Conservative Party lawyer’s presence in robocall witness interviews may pose problems, lawyers say

Party lawyer asked robocall witness’s lawyer to step aside before interview, transcript shows by Stephen Maher and Glen McGregor, Post Media News, September 11, 2013, Ottawa Citizen
Canada’s chief electoral officer says Elections Canada needs greater investigative powers. Marc Mayrand says the investigation into fraudulent 2011 campaign calls was delayed due to people refusing to co-operate. Federal Conservative party lawyer Arthur Hamilton intervened to prevent another lawyer – former Conservative campaign manager Guy Giorno – from attending an interview with a witness in the robocalls investigation, interview transcripts show. A court document made public this week shows that Hamilton sat in on a series of interviews with key witnesses in the investigation into a fraudulent calls that sent voters to the wrong polling station in Guelph, Ont., on election day, May 2, 2011. … In an interview with one witness, Hamilton told Elections Canada investigators Allan Mathews and Ronald Lamothe that he was there after offering to take the place of Giorno. “One of the previous employments of (the witness) was at the Prime Minister’s office when Guy Giorno was chief of staff,” Hamilton said, according to the transcript. “And so Guy was planning to, pro bono, come with (the witness) to do what we’re doing today. And then after I spoke to Guy, it’s like, ‘Guy, I can’t tell you why but I’m a veteran on this so I’ll take (the witness) over if that helps.’ ”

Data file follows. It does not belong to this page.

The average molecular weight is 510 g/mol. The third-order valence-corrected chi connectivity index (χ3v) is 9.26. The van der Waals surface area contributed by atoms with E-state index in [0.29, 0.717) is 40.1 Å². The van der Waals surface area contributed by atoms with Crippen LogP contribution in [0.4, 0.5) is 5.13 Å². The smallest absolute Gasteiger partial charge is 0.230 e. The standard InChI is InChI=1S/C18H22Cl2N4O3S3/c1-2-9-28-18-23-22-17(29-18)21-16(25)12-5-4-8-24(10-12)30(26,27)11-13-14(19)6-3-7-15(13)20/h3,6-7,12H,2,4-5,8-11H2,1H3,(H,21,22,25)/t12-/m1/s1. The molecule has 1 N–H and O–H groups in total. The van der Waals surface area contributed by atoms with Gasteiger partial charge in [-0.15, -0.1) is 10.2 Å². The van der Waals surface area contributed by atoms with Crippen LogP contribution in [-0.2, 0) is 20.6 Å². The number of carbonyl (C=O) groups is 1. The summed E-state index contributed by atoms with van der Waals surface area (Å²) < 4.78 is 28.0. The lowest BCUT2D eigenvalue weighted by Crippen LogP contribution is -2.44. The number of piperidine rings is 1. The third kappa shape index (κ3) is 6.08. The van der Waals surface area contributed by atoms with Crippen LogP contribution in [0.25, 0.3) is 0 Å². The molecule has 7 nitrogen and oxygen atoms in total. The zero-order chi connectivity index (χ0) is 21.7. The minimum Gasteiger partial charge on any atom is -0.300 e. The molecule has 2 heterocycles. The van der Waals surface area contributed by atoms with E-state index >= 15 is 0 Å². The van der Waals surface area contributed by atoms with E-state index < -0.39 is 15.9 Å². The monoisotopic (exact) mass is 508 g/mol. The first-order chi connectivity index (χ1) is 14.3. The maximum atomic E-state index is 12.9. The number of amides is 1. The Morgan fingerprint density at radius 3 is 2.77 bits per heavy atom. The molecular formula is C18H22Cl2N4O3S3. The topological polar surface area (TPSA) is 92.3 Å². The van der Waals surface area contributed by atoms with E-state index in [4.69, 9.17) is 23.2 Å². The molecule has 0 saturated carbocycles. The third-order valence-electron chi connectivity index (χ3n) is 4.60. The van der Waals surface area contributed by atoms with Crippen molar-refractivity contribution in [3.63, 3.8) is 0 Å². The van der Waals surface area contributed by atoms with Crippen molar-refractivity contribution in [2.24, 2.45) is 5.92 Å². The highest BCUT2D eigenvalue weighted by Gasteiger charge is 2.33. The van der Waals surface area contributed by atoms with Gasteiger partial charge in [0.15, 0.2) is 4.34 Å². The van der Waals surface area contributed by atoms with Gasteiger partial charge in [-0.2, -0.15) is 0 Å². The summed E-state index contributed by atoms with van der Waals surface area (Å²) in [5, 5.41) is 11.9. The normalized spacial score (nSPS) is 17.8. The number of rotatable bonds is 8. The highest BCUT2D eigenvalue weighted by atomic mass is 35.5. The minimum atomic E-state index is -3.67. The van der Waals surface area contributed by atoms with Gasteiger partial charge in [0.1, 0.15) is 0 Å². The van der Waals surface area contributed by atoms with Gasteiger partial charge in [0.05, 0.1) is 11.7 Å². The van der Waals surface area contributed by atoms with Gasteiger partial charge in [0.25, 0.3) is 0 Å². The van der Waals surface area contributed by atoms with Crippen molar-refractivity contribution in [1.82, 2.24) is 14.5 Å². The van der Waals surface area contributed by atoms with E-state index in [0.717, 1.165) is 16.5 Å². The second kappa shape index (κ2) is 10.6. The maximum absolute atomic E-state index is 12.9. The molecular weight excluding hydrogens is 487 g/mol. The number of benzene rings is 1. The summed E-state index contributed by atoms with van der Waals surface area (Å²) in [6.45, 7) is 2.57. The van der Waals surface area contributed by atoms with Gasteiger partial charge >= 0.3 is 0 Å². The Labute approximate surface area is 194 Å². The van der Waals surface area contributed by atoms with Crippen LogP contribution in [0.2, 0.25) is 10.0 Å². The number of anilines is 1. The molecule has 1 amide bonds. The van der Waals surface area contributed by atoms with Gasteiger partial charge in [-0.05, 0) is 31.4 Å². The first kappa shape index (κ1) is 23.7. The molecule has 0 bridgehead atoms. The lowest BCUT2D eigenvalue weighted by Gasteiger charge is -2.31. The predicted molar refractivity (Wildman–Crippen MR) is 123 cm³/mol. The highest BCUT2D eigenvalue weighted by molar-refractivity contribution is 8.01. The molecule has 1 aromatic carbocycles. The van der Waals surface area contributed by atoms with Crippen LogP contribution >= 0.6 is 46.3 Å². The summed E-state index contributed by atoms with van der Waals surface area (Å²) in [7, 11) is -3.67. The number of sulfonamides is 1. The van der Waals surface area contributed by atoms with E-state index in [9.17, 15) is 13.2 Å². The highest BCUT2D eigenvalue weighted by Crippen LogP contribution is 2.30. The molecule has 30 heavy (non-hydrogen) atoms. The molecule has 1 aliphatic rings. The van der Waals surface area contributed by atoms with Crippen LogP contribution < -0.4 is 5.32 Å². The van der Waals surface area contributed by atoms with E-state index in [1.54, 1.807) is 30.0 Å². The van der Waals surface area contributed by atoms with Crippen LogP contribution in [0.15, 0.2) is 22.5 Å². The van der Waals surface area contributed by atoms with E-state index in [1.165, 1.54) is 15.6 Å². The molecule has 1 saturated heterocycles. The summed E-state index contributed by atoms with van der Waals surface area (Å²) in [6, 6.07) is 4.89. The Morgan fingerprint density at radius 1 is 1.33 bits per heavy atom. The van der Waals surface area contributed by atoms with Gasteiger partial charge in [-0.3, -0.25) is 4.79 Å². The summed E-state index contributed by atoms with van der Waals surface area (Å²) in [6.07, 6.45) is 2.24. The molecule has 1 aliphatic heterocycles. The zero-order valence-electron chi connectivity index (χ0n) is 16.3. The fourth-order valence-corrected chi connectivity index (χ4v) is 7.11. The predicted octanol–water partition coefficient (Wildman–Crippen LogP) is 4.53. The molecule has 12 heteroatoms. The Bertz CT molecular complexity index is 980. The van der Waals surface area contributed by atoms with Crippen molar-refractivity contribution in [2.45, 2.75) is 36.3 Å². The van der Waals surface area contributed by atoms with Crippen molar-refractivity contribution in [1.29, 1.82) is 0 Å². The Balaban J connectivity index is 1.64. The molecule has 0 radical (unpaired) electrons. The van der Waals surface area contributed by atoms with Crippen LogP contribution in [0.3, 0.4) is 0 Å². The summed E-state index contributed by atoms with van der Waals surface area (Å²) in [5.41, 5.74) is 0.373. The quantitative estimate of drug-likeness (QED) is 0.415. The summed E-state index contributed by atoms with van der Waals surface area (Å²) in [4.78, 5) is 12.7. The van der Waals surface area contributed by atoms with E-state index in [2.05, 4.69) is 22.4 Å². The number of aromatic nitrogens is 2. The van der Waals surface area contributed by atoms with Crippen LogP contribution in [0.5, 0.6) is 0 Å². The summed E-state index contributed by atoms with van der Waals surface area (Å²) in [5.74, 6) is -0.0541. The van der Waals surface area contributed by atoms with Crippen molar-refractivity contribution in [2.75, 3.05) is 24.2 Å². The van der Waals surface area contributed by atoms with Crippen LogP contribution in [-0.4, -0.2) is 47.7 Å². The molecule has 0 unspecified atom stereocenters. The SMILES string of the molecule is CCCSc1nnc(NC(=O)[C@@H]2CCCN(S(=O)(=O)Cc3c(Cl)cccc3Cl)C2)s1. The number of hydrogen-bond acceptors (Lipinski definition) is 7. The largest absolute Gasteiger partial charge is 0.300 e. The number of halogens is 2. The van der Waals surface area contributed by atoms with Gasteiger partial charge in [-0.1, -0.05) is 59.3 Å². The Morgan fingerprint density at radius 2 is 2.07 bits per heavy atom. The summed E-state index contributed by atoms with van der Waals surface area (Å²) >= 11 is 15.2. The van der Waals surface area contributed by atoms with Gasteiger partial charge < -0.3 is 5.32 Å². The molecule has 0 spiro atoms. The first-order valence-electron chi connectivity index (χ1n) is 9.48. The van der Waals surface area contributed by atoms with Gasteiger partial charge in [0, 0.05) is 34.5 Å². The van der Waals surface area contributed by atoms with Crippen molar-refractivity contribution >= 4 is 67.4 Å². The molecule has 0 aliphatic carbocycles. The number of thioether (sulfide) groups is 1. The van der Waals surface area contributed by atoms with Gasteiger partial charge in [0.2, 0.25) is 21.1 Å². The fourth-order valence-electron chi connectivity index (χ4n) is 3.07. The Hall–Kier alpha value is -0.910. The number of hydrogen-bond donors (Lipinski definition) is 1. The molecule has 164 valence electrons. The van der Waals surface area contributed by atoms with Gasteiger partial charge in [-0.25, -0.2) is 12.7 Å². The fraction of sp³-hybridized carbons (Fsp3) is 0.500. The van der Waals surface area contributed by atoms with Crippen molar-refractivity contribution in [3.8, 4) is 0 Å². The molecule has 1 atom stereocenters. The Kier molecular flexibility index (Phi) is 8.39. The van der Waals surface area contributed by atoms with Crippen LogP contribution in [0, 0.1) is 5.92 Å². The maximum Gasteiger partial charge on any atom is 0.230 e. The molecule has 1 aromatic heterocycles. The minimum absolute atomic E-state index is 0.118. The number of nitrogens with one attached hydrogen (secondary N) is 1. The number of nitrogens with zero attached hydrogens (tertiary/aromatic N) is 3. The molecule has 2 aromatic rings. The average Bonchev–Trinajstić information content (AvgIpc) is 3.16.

Hamilton then addressed his comments to the witness, according to the transcript. “So you spoke to Guy,” he said. “You’ve spoken to your parents as well about this.” The witness said, “Yes.” Until the end of 2010, Giorno served as Prime Minister Stephen Harper’s chief of staff. He later co-managed the Conservatives’ 2011 election campaign. At the time of the interviews, Giorno had returned to his job practising public law with the Ottawa office of the firm Fasken Martineau. Asked last week if he had ever met with Elections Canada investigators, Giorno would say only that the party is co-operating with the investigation. The witnesses cannot be named because of a publication ban on the court document, filed by Mathews, which describes interviews he and Lamothe, conducted in March and April of 2012 – after news of the robocalls investigation became public.